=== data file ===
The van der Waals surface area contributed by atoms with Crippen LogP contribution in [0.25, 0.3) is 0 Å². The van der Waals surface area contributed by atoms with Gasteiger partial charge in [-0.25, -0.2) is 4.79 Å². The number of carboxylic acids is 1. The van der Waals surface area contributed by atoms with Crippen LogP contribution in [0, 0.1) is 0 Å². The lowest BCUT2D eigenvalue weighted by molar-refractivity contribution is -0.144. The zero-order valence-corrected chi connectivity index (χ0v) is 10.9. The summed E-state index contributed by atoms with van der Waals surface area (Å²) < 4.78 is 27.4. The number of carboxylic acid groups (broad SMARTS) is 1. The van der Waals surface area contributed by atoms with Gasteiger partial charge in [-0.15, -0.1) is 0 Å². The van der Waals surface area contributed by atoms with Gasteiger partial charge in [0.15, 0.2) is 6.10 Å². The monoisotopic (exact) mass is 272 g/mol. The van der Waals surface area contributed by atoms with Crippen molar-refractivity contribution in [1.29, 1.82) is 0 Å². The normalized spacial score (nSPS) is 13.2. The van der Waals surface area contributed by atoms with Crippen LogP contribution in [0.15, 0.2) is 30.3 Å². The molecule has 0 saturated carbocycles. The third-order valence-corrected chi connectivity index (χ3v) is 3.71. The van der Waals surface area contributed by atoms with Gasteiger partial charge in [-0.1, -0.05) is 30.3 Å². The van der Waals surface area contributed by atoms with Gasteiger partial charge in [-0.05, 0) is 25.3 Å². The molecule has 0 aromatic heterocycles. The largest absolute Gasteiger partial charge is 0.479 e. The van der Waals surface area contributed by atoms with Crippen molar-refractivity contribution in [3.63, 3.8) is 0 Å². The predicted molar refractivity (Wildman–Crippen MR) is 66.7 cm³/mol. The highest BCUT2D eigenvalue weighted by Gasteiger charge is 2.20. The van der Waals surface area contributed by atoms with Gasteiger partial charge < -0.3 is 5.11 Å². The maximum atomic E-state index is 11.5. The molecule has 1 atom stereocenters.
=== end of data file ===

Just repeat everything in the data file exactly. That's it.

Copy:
The van der Waals surface area contributed by atoms with Crippen LogP contribution in [0.25, 0.3) is 0 Å². The van der Waals surface area contributed by atoms with Gasteiger partial charge in [-0.25, -0.2) is 4.79 Å². The number of carboxylic acids is 1. The van der Waals surface area contributed by atoms with Crippen LogP contribution in [0, 0.1) is 0 Å². The lowest BCUT2D eigenvalue weighted by molar-refractivity contribution is -0.144. The zero-order valence-corrected chi connectivity index (χ0v) is 10.9. The summed E-state index contributed by atoms with van der Waals surface area (Å²) < 4.78 is 27.4. The number of carboxylic acid groups (broad SMARTS) is 1. The van der Waals surface area contributed by atoms with Gasteiger partial charge in [-0.15, -0.1) is 0 Å². The van der Waals surface area contributed by atoms with Gasteiger partial charge in [0.15, 0.2) is 6.10 Å². The monoisotopic (exact) mass is 272 g/mol. The van der Waals surface area contributed by atoms with Crippen molar-refractivity contribution in [1.29, 1.82) is 0 Å². The normalized spacial score (nSPS) is 13.2. The van der Waals surface area contributed by atoms with Crippen LogP contribution in [0.15, 0.2) is 30.3 Å². The molecule has 0 saturated carbocycles. The third-order valence-corrected chi connectivity index (χ3v) is 3.71. The van der Waals surface area contributed by atoms with Gasteiger partial charge in [-0.1, -0.05) is 30.3 Å². The van der Waals surface area contributed by atoms with Gasteiger partial charge in [-0.05, 0) is 25.3 Å². The molecule has 0 aromatic heterocycles. The largest absolute Gasteiger partial charge is 0.479 e. The van der Waals surface area contributed by atoms with Crippen molar-refractivity contribution in [3.63, 3.8) is 0 Å². The predicted molar refractivity (Wildman–Crippen MR) is 66.7 cm³/mol. The highest BCUT2D eigenvalue weighted by Gasteiger charge is 2.20. The van der Waals surface area contributed by atoms with Gasteiger partial charge < -0.3 is 5.11 Å². The maximum atomic E-state index is 11.5. The molecule has 1 atom stereocenters.